Feature object: Finding identity: Horemhab and Amenia, New Kingdom

Feature object: Finding identity: Horemhab and Amenia, New Kingdom
While the visitors at the British Museum filed past the many items in the sculpture gallery on the ground floor in 2016 when I visited, very few of them gave this statue more than a passing glance. Like most objects, it has many tales to tell to those who look close enough to find the clues.
The statue depicts a seated couple holding hands for eternity. Although there are no inscriptions to identify the owners, their wigs and style of dress clearly identify them as high ranking individuals from the New Kingdom.
However, it is possible piece together clues to work out their identity from available data:
☥ This is the only known example where the couple is portrayed with 3 hands touching. If you look closely you can see the female figure has both her hands on that of the male.
☥ A fragment of hands from a statue was discovered at the tomb of Horemhab at Saqqara in 1976. It was unusual because it seemed to show 3 hands.
☥ Thirty years later, Dr René van Walsem, who had worked at the site, wondered if the fragment might be a part of a statue in the British Museum (EA 36)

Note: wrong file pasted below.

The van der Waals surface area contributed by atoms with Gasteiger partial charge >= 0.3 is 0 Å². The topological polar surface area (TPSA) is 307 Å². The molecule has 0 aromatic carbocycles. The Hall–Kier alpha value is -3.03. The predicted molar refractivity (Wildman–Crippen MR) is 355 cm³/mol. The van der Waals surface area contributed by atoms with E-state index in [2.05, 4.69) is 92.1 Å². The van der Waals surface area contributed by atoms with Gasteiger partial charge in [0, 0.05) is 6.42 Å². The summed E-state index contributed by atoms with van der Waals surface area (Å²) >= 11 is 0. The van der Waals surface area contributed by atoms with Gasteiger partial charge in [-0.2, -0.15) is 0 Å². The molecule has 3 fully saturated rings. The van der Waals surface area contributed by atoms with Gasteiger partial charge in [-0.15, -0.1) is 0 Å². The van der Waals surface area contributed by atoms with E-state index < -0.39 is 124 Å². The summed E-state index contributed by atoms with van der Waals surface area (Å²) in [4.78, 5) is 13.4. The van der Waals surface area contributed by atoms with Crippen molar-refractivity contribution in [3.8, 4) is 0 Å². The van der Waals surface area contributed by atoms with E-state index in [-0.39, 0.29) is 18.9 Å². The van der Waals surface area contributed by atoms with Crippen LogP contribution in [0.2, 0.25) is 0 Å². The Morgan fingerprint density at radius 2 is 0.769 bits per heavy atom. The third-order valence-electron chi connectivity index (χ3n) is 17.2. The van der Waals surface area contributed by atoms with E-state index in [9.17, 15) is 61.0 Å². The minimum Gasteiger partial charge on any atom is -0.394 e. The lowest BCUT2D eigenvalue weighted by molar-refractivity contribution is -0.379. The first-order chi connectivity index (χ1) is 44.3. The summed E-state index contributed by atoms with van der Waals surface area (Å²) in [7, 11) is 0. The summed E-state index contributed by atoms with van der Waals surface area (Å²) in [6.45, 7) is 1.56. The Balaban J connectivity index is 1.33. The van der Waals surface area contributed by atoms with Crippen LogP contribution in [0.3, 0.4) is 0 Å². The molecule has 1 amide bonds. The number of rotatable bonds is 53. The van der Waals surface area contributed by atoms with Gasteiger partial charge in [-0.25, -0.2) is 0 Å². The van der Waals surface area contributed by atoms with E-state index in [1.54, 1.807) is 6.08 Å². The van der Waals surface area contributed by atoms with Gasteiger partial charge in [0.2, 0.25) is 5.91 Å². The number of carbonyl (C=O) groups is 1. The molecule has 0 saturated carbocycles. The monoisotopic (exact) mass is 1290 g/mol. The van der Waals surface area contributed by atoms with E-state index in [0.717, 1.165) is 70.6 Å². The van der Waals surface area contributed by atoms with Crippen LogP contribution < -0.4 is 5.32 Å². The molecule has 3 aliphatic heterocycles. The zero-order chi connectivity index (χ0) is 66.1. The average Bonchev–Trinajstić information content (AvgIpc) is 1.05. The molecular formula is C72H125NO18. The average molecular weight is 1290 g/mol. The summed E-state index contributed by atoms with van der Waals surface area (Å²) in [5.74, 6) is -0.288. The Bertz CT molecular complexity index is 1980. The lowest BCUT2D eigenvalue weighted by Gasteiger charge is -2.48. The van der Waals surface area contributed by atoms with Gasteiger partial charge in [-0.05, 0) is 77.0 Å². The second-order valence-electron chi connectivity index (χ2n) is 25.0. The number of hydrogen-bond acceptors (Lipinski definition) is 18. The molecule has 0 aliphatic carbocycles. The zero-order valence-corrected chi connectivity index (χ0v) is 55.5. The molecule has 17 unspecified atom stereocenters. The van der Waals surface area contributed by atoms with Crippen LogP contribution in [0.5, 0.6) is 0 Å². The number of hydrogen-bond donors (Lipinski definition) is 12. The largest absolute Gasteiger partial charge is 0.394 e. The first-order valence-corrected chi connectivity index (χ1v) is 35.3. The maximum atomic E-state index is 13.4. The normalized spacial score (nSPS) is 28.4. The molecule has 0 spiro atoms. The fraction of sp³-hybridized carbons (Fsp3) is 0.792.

☥ A copy was made of the fragment with the permission of the Supreme Council of Antiquities
☥ The fragment was then compared to EA 36 in the British Museum to ascertain if it was a match.
Although the British Museum has cautiously left the identities of the New Kingdom nobles portrayed in this beautiful statue vague, it is most likely that it represents Horemhab and his wife Amenia.
These days it would be possible to scan the fragment and make an accurate copy with a 3D printer, but in 2004 when these investigations were carried out, that wasn't possible. For more information about the process of identification see the official mission webpage: https://goo.gl/4qpfcE
This statue depicts Horemhab with his wife from his tomb at Saqqara. He is a fascinating person to study because he has two tombs, one at Saqqara and one in the Valley of the Kings (KV 57). His first tomb was built when he was a high ranking official under Tutankhamun, the second, after he had become king of Egypt.
The linked photo is 'zoomable' so you can see the fine detailing on the wigs, Horemhab's belt and the carved animal feet on their chairs.


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